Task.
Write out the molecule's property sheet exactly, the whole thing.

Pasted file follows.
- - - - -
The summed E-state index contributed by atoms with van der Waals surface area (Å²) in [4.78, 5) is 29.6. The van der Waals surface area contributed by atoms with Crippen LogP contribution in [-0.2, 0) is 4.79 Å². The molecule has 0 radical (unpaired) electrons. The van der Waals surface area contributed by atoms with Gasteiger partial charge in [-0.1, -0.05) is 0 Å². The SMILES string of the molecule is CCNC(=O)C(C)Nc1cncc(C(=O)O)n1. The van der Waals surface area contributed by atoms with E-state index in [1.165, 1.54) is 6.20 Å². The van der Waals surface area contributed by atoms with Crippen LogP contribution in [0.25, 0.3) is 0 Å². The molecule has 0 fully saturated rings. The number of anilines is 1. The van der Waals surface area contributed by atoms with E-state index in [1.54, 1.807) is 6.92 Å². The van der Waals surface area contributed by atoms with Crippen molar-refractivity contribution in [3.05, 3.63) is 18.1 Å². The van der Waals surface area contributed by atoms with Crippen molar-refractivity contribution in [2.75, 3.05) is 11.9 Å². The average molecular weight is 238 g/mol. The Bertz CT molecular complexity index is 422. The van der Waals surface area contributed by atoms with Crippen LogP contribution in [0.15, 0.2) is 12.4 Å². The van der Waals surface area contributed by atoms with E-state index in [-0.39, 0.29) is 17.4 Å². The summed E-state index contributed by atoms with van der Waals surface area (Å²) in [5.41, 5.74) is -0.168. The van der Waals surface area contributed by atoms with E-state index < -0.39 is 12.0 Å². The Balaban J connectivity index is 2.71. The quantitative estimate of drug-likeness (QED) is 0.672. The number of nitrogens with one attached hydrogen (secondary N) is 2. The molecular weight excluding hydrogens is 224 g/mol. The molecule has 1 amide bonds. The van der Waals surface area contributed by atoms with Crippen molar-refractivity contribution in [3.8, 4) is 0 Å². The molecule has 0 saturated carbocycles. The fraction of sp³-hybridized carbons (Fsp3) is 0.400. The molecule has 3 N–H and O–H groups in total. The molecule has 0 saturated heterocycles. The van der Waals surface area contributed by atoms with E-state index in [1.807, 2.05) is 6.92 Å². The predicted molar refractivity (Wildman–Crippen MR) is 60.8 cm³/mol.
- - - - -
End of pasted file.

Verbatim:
The summed E-state index contributed by atoms with van der Waals surface area (Å²) in [4.78, 5) is 29.6. The van der Waals surface area contributed by atoms with Crippen LogP contribution in [-0.2, 0) is 4.79 Å². The molecule has 0 radical (unpaired) electrons. The van der Waals surface area contributed by atoms with Gasteiger partial charge in [-0.1, -0.05) is 0 Å². The SMILES string of the molecule is CCNC(=O)C(C)Nc1cncc(C(=O)O)n1. The van der Waals surface area contributed by atoms with E-state index in [1.165, 1.54) is 6.20 Å². The van der Waals surface area contributed by atoms with Crippen LogP contribution in [0.25, 0.3) is 0 Å². The molecule has 0 fully saturated rings. The number of anilines is 1. The van der Waals surface area contributed by atoms with E-state index in [1.54, 1.807) is 6.92 Å². The van der Waals surface area contributed by atoms with Crippen molar-refractivity contribution in [3.05, 3.63) is 18.1 Å². The van der Waals surface area contributed by atoms with Crippen molar-refractivity contribution in [2.75, 3.05) is 11.9 Å². The average molecular weight is 238 g/mol. The Bertz CT molecular complexity index is 422. The van der Waals surface area contributed by atoms with Crippen LogP contribution in [0.15, 0.2) is 12.4 Å². The van der Waals surface area contributed by atoms with E-state index in [-0.39, 0.29) is 17.4 Å². The summed E-state index contributed by atoms with van der Waals surface area (Å²) in [5.41, 5.74) is -0.168. The van der Waals surface area contributed by atoms with E-state index < -0.39 is 12.0 Å². The Balaban J connectivity index is 2.71. The quantitative estimate of drug-likeness (QED) is 0.672. The number of nitrogens with one attached hydrogen (secondary N) is 2. The molecular weight excluding hydrogens is 224 g/mol. The molecule has 1 amide bonds. The van der Waals surface area contributed by atoms with Crippen molar-refractivity contribution in [3.8, 4) is 0 Å². The molecule has 0 saturated carbocycles. The fraction of sp³-hybridized carbons (Fsp3) is 0.400. The molecule has 3 N–H and O–H groups in total. The molecule has 0 saturated heterocycles. The van der Waals surface area contributed by atoms with E-state index in [1.807, 2.05) is 6.92 Å². The predicted molar refractivity (Wildman–Crippen MR) is 60.8 cm³/mol.